So, before you sign up and begin building your online business, it’s worth taking some time to understand which is better: Wix or Shopify? And what’s more, which platform is best for your specific needs? In this guide, we’ll compare Wix vs. Shopify in 9 key areas:

General overview
Pricing and value
Payment gateways and transaction fees
Themes and design
Customer support and guidance

Let’s jump in!
(Disclosure: This website is a part of Shopify inc. media properties. Although we strive to publish objective, accurate, and factual content, this article may contain biased opinions.)

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Wix vs. Shopify: General Overview
Wix started its journey as a website-builder for people who want to build content-based websites. As such, it was used to build brochure websites, blogs, and news sites. For this reason, it was a good choice for freelancers and small service-based businesses.
In contrast, Shopify was explicitly built to enable businesses to create and manage online stores. As a result, it was favored by entrepreneurs, ecommerce businesses, and dropshippers.
Both platforms have since extended their feature sets to offer an enormous amount of tools today. Wix and Shopify both allow you to build a website without coding skills, sell products online, and provide an integrated point-of-sale (POS) solution to sell products in person. And you can use either platform to build a content-based or ecommerce website.
Still, Shopify is still entirely focused on business tools, whereas Wix casts a wider net as a website builder that also has ecommerce features. 
This can be seen clearly in their homepage headlines — Shopify writes, “Anyone, anywhere, can start a business.”

On the other hand, Wix writes, “Create a Website You’re Proud Of.”

Wix vs. Shopify: Pricing and Value
Now, let’s compare Wix vs. Shopify’s pricing plans.
Wix has plenty of pricing plans to choose from. There are 5 plans for building a website:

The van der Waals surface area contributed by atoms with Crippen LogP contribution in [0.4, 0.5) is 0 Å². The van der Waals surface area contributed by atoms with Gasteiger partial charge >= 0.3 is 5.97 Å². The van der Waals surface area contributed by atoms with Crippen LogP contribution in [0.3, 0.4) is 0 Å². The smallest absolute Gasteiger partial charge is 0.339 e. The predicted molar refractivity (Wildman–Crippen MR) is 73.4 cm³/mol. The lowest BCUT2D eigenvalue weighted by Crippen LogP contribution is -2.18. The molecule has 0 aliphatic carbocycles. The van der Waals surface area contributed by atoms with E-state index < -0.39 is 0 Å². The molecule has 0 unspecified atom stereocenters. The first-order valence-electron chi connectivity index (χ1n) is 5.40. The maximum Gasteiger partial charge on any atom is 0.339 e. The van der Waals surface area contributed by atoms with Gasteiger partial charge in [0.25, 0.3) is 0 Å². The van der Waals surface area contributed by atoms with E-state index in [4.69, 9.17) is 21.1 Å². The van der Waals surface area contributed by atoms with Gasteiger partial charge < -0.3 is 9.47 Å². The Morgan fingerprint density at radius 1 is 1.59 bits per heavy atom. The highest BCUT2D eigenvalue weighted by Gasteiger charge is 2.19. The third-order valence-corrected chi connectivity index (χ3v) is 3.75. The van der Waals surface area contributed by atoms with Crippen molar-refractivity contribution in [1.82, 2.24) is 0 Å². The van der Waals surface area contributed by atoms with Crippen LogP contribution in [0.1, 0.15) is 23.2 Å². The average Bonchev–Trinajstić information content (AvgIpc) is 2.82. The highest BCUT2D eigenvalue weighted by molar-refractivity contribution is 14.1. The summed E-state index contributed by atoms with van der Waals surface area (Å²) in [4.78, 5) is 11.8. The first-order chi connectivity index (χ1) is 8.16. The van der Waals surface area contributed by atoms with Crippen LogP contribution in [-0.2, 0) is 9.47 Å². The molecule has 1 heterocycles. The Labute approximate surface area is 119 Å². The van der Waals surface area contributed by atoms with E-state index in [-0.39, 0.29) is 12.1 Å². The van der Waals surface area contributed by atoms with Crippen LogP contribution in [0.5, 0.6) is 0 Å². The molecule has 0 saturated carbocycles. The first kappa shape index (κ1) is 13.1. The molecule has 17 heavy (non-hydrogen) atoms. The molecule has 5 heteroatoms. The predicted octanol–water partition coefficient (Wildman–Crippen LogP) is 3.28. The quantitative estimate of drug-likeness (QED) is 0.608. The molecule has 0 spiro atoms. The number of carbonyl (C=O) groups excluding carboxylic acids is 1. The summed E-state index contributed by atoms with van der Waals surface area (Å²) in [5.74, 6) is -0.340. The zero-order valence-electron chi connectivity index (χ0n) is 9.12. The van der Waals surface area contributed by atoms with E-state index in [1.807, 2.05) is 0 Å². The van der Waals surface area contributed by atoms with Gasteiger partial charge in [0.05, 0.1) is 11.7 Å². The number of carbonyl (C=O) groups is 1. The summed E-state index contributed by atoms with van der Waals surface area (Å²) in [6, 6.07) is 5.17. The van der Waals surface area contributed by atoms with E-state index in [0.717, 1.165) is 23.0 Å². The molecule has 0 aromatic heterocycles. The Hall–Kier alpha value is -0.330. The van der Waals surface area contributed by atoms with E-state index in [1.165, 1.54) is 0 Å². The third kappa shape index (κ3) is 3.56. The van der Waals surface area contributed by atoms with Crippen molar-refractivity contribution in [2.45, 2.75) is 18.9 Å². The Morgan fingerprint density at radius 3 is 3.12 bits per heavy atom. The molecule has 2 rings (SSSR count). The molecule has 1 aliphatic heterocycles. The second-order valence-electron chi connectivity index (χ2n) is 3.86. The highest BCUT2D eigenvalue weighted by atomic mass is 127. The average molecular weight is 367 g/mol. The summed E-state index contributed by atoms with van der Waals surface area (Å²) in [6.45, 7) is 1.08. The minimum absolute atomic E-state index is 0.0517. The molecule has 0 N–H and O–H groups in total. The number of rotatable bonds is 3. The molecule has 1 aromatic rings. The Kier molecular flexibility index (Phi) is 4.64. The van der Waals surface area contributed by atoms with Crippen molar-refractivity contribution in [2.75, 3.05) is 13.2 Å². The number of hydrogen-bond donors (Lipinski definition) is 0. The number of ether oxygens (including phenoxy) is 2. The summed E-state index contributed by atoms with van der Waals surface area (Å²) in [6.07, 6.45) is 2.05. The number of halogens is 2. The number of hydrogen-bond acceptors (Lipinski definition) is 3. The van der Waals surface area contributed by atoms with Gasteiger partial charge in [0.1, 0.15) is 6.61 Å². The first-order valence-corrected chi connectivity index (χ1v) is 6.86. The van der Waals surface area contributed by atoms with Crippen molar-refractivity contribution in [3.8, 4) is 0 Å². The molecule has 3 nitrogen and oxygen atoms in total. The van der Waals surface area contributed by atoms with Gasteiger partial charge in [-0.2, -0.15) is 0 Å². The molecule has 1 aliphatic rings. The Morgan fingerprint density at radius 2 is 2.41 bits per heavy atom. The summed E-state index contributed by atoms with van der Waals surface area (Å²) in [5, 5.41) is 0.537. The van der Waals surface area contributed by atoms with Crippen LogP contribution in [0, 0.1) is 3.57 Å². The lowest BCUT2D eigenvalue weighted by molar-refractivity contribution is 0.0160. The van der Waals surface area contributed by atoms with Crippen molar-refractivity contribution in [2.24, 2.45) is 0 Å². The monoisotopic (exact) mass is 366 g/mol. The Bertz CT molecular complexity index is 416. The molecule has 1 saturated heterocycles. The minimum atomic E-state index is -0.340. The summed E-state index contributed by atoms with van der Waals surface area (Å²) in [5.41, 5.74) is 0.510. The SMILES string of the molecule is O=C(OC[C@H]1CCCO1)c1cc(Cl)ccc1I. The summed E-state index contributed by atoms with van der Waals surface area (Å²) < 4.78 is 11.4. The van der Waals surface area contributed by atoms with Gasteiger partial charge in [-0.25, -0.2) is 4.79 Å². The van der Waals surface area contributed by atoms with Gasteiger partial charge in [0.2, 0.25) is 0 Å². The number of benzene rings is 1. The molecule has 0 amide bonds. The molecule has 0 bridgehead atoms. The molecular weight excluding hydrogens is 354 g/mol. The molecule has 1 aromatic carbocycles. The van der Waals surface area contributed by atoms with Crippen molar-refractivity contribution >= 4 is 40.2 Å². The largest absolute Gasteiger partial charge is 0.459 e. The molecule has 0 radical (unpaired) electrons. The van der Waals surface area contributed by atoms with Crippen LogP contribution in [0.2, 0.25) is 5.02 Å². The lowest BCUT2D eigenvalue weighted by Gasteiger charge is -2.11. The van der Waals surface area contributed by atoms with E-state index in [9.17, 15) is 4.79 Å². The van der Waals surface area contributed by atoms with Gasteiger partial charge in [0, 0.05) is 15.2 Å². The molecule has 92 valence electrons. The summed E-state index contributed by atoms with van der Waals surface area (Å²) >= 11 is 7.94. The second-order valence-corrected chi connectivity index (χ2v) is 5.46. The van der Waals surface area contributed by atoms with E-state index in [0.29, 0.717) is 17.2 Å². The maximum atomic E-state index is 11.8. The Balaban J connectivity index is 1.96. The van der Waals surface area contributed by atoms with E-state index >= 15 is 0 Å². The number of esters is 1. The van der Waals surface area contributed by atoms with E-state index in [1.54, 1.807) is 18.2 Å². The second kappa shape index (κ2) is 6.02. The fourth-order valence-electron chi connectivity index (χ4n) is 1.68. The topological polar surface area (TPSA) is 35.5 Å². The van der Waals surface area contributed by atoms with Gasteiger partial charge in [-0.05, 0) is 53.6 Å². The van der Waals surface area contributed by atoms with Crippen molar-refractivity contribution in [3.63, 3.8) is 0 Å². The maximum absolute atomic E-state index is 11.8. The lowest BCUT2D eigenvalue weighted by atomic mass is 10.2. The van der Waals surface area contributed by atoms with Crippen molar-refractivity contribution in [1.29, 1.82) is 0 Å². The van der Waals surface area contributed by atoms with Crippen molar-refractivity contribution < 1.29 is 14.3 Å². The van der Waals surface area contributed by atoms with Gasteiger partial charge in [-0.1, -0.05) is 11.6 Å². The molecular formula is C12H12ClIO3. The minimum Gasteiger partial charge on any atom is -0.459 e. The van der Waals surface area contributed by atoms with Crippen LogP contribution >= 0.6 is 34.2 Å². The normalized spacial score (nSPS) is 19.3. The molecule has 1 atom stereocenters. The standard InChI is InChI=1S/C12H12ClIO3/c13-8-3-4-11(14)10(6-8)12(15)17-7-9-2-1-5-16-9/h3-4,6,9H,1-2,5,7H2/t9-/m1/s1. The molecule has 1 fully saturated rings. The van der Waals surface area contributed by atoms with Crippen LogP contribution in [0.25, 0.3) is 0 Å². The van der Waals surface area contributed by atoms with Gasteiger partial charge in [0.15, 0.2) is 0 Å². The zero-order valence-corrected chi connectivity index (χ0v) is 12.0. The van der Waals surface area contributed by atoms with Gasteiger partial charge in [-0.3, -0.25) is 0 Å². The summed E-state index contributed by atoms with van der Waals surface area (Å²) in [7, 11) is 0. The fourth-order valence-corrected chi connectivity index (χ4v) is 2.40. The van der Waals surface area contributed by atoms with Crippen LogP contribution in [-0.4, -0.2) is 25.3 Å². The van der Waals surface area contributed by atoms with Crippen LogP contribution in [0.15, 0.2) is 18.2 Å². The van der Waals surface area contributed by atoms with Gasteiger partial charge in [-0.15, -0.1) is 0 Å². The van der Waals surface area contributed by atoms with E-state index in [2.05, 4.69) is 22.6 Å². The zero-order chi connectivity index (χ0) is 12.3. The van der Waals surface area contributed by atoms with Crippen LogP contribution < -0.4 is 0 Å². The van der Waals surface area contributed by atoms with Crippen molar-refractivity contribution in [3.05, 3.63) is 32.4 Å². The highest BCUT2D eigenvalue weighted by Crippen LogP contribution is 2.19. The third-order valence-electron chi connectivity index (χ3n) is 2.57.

Free (with limited features and Wix advertisements)
Combo: $14 per month
Unlimited: $18 per month
Pro: $23 per month
VIP: $39 per month

And there are 4 Business and Ecommerce plans:

Business Basic: $23 per month
Business Unlimited: $27 per month
Business VIP: $49 per month
Enterprise: Custom pricing

Shopify has 5 pricing plans, but there are 3 core plans to choose from:

Basic Shopify: $29 per month
Shopify: $79 per month
Shopify Advanced: $299 per month

The 2 other plans are Shopify Plus — the platform’s enterprise solution — and Shopify Lite, which allows you to take payments online but doesn’t provide an ecommerce website.

It’s worth noting that Wix’s plans contain significant limitations. For example, the 3 business plans limit the amount of storage you can use to 25GB, 35GB, and 50GB, respectively. The 2 cheaper business plans also limit the number of video hours you can upload to 5 hours and 10 hours, respectively. Also, Wix allows users up to 100 pages per website.
In contrast, Shopify provides unlimited storage, bandwidth, and website pages on every plan.
Ultimately, Wix’s free plan may seem like a winner at first. But it’s important to know that this option has very limited features. For example, you can’t connect a domain name, so your site address will be “mywebsite.wixsite.com” and Wix ads will be shown on every page. That said, it’s a great way to learn more about the platform. 
In comparison, Shopify offers a free 14-day trial for you to experience the platform first-hand before committing.